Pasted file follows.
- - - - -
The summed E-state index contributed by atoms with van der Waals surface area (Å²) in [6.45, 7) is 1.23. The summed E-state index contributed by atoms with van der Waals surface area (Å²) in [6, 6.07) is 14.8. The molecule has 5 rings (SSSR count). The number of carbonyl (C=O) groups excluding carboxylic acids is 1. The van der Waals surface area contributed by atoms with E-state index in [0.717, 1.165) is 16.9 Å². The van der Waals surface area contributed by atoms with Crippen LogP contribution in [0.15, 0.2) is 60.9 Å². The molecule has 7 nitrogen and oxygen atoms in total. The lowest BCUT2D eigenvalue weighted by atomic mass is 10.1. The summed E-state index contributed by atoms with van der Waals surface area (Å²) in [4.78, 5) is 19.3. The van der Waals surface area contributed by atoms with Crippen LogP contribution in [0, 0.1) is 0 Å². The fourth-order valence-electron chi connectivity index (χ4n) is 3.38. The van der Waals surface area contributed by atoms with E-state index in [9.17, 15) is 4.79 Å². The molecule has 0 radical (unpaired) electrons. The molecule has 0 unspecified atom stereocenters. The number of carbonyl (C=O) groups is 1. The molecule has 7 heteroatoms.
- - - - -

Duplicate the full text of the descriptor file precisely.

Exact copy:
The summed E-state index contributed by atoms with van der Waals surface area (Å²) in [6.45, 7) is 1.23. The summed E-state index contributed by atoms with van der Waals surface area (Å²) in [6, 6.07) is 14.8. The molecule has 5 rings (SSSR count). The number of carbonyl (C=O) groups excluding carboxylic acids is 1. The van der Waals surface area contributed by atoms with E-state index in [0.717, 1.165) is 16.9 Å². The van der Waals surface area contributed by atoms with Crippen LogP contribution in [0.15, 0.2) is 60.9 Å². The molecule has 7 nitrogen and oxygen atoms in total. The lowest BCUT2D eigenvalue weighted by atomic mass is 10.1. The summed E-state index contributed by atoms with van der Waals surface area (Å²) in [4.78, 5) is 19.3. The van der Waals surface area contributed by atoms with Crippen LogP contribution in [0, 0.1) is 0 Å². The fourth-order valence-electron chi connectivity index (χ4n) is 3.38. The van der Waals surface area contributed by atoms with E-state index in [9.17, 15) is 4.79 Å². The molecule has 0 radical (unpaired) electrons. The molecule has 0 unspecified atom stereocenters. The number of carbonyl (C=O) groups is 1. The molecule has 7 heteroatoms.